My son and I went Orienteering at Muttontown Preserve. It was organized by the Long Island Orienteering Club.
What Is Orienteering?
I never heard the term orienteering, but when my son did an adventure race down in Virginia a few months ago, he told me about it. “It’s like a scavenger hunt,” he explained. “You go from flag to flag writing down numbers and the one who gets the most in the least amount of time wins.”
“Is it like geocaching?” I knew about geocaching because my brother and sister-in-law are into it.
“Well, sort of, except this is a race,” my son explained.
With the threat of lockdown yet again, my son, Derek, and I ventured out to do this Orienteering race in Muttontown.
Doing Something Different: Orienteering
“Hey mah, you want to do this?” he asked me after we ran in the trails with the WeRWalkRunLI running group. I decided to open it up and see if anyone else wanted to do it. So, I sent out an email to the group.
Since no one seemed to be interested, Derek (my son) and I ventured out to do an Orienteering race in Muttontown Preserve.
We parked the car and got out. Glen, the organizer was there. We had already gotten out maps and mapped out what we thought was an appropriate path. Glen greeted us by name, which was so nice. He gave us some pointers about how to figure out the direction. “When you hear the cars,” he said, “you are going north or south. Also, look at the sun to figure out where it is so that you can get a sense of north and south as well.”
We were off. We found the first couple of flags right away.
I am directionally challenged. I lose my way just driving around my neighborhood. And, reading a map has always been a challenge for me. But, my son has good map skills. We got lost a few times but for the most part, we were able to find our way.
Beautiful and Interesting
The Muttontown Preserve is really gorgeous. There’s a lot of interesting terrain there and unique items situated within the park. The other interesting thing is that there are horses there. As we were collecting numbers off of flags on trees, we saw many people out riding. As a matter of fact, I almost slid into a pile of horse manure!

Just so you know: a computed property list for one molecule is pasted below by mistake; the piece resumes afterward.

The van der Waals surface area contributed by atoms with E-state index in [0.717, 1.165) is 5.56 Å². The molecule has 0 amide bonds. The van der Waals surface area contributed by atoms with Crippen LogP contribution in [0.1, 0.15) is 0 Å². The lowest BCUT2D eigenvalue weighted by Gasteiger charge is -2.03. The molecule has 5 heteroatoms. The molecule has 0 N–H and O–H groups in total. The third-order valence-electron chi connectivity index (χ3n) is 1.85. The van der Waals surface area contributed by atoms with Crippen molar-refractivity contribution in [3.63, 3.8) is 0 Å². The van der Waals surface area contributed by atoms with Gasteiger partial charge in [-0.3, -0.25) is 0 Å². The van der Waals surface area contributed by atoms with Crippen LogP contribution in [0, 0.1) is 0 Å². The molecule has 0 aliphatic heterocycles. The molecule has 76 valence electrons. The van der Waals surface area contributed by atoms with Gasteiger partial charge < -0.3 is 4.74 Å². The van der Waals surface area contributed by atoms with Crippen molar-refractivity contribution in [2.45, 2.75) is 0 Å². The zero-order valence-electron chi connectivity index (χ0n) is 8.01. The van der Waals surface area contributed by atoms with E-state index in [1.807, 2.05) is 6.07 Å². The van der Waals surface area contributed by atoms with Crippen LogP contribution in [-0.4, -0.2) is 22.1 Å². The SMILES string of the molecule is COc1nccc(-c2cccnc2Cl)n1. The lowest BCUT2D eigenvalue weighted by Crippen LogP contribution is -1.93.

Since there was a lot of rain, the trail was muddy in spots. The mud was deep and thick, easy to fall into. There were also so many leaves that you couldn’t see what was underneath. You could be stepping on a branch or a tree limb and you wouldn’t know it with all the leaves.
The colors were magnificent.
During the race
At first, we started to run but as the terrain changed, through the woods, we walked more than we ran. At one point, my son was yelling at me to step it up. (Haha… now I know how frustrating that can be. For those of you who I said, come on step it up, I take it back!)
We ended up collecting 28 flags out of the 35 flags. “We missed the harder ones,” my son said. Let me tell you, some of them were hard to find! This was not an easy race with the uneven terrain, the elevation, and the sometimes narrowness of the trail. At times, we found ourselves on the grass and other times in mud patches. It changed throughout the race.
There were times when we got stuck off-trail and got all cut up by bushes with thorns scraping us up. My son even saw a couple of deer and a buck!
As we finished
In just under 3 hours, my son and I decided to stop. We had enough. There were no finish lines, just a text message that we had to send and the event was over.
It was an amazing experience and I’m especially grateful to do it with my son. It was definitely something different to experience when running and triathlon races have been postponed.